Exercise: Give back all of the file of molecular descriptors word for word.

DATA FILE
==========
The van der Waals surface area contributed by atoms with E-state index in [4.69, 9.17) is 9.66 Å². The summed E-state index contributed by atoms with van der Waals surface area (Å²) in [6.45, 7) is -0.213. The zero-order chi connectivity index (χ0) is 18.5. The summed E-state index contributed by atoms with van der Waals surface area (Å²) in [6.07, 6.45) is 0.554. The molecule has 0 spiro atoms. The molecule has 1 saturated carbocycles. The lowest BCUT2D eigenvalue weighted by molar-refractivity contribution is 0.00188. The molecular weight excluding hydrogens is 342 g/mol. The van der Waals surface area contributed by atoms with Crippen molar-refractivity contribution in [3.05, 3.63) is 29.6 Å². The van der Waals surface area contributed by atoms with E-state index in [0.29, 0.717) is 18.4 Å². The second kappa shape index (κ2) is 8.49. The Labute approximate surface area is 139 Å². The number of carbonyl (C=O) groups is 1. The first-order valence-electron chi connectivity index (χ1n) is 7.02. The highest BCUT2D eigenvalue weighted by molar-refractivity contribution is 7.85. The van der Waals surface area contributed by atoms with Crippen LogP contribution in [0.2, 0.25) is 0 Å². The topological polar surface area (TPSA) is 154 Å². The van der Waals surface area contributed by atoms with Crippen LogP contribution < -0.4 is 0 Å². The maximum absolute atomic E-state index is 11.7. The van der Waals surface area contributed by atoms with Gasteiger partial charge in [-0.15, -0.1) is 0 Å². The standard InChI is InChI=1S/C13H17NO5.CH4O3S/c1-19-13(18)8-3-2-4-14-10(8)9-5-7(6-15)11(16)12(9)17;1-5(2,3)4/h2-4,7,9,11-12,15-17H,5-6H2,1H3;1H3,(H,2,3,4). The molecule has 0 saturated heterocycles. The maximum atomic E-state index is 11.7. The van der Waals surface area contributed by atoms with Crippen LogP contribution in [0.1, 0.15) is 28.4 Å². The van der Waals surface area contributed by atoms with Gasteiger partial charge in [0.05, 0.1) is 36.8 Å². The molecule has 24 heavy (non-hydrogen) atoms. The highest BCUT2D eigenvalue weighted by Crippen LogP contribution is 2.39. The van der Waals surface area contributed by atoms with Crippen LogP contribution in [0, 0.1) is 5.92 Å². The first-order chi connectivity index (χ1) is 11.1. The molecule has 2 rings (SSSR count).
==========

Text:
The van der Waals surface area contributed by atoms with E-state index in [4.69, 9.17) is 9.66 Å². The summed E-state index contributed by atoms with van der Waals surface area (Å²) in [6.45, 7) is -0.213. The zero-order chi connectivity index (χ0) is 18.5. The summed E-state index contributed by atoms with van der Waals surface area (Å²) in [6.07, 6.45) is 0.554. The molecule has 0 spiro atoms. The molecule has 1 saturated carbocycles. The lowest BCUT2D eigenvalue weighted by molar-refractivity contribution is 0.00188. The molecular weight excluding hydrogens is 342 g/mol. The van der Waals surface area contributed by atoms with Crippen molar-refractivity contribution in [3.05, 3.63) is 29.6 Å². The van der Waals surface area contributed by atoms with E-state index in [0.29, 0.717) is 18.4 Å². The second kappa shape index (κ2) is 8.49. The Labute approximate surface area is 139 Å². The number of carbonyl (C=O) groups is 1. The first-order valence-electron chi connectivity index (χ1n) is 7.02. The highest BCUT2D eigenvalue weighted by molar-refractivity contribution is 7.85. The van der Waals surface area contributed by atoms with Crippen LogP contribution in [0.2, 0.25) is 0 Å². The topological polar surface area (TPSA) is 154 Å². The van der Waals surface area contributed by atoms with Crippen LogP contribution < -0.4 is 0 Å². The maximum absolute atomic E-state index is 11.7. The van der Waals surface area contributed by atoms with Gasteiger partial charge in [-0.15, -0.1) is 0 Å². The standard InChI is InChI=1S/C13H17NO5.CH4O3S/c1-19-13(18)8-3-2-4-14-10(8)9-5-7(6-15)11(16)12(9)17;1-5(2,3)4/h2-4,7,9,11-12,15-17H,5-6H2,1H3;1H3,(H,2,3,4). The molecule has 0 saturated heterocycles. The maximum atomic E-state index is 11.7. The van der Waals surface area contributed by atoms with Crippen LogP contribution in [0.1, 0.15) is 28.4 Å². The van der Waals surface area contributed by atoms with Gasteiger partial charge in [0.05, 0.1) is 36.8 Å². The molecule has 24 heavy (non-hydrogen) atoms. The highest BCUT2D eigenvalue weighted by Crippen LogP contribution is 2.39. The van der Waals surface area contributed by atoms with Crippen LogP contribution in [0, 0.1) is 5.92 Å². The first-order chi connectivity index (χ1) is 11.1. The molecule has 2 rings (SSSR count).